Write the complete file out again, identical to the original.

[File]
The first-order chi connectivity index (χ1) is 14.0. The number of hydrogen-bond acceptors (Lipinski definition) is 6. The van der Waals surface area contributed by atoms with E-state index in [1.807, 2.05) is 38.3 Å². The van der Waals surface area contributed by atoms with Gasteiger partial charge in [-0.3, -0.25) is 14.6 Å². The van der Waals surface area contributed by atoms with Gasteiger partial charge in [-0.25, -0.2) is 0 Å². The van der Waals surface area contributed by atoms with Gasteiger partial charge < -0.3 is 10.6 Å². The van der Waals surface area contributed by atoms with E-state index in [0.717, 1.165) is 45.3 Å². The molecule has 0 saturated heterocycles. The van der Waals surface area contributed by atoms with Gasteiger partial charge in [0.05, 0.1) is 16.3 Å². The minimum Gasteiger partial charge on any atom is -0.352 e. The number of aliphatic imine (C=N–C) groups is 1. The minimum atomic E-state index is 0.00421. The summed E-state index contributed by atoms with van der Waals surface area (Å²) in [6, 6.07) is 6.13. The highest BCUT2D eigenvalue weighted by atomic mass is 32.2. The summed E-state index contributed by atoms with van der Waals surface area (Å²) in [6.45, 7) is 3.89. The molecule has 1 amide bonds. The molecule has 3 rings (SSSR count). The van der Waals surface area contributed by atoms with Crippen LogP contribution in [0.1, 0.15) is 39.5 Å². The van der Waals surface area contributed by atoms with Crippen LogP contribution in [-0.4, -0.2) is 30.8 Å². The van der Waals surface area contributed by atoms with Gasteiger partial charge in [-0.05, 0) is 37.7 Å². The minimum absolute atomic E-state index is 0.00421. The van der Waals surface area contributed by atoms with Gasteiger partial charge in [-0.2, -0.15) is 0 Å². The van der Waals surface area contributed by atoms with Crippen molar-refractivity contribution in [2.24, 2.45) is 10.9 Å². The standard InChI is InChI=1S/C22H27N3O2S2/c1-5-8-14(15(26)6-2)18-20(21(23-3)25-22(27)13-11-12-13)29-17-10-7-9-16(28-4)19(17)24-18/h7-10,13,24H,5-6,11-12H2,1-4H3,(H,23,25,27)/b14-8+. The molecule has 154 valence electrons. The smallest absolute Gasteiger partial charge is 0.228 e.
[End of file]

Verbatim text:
The first-order chi connectivity index (χ1) is 14.0. The number of hydrogen-bond acceptors (Lipinski definition) is 6. The van der Waals surface area contributed by atoms with E-state index in [1.807, 2.05) is 38.3 Å². The van der Waals surface area contributed by atoms with Gasteiger partial charge in [-0.3, -0.25) is 14.6 Å². The van der Waals surface area contributed by atoms with Gasteiger partial charge in [-0.25, -0.2) is 0 Å². The van der Waals surface area contributed by atoms with Gasteiger partial charge < -0.3 is 10.6 Å². The van der Waals surface area contributed by atoms with E-state index in [0.717, 1.165) is 45.3 Å². The molecule has 0 saturated heterocycles. The van der Waals surface area contributed by atoms with Gasteiger partial charge in [0.05, 0.1) is 16.3 Å². The minimum Gasteiger partial charge on any atom is -0.352 e. The number of aliphatic imine (C=N–C) groups is 1. The minimum atomic E-state index is 0.00421. The summed E-state index contributed by atoms with van der Waals surface area (Å²) in [6, 6.07) is 6.13. The highest BCUT2D eigenvalue weighted by atomic mass is 32.2. The summed E-state index contributed by atoms with van der Waals surface area (Å²) in [6.45, 7) is 3.89. The molecule has 1 amide bonds. The molecule has 3 rings (SSSR count). The van der Waals surface area contributed by atoms with Crippen LogP contribution in [0.1, 0.15) is 39.5 Å². The van der Waals surface area contributed by atoms with Crippen LogP contribution in [-0.4, -0.2) is 30.8 Å². The van der Waals surface area contributed by atoms with Gasteiger partial charge in [-0.05, 0) is 37.7 Å². The minimum absolute atomic E-state index is 0.00421. The van der Waals surface area contributed by atoms with Gasteiger partial charge in [-0.2, -0.15) is 0 Å². The van der Waals surface area contributed by atoms with Crippen molar-refractivity contribution in [2.24, 2.45) is 10.9 Å². The standard InChI is InChI=1S/C22H27N3O2S2/c1-5-8-14(15(26)6-2)18-20(21(23-3)25-22(27)13-11-12-13)29-17-10-7-9-16(28-4)19(17)24-18/h7-10,13,24H,5-6,11-12H2,1-4H3,(H,23,25,27)/b14-8+. The molecule has 154 valence electrons. The smallest absolute Gasteiger partial charge is 0.228 e.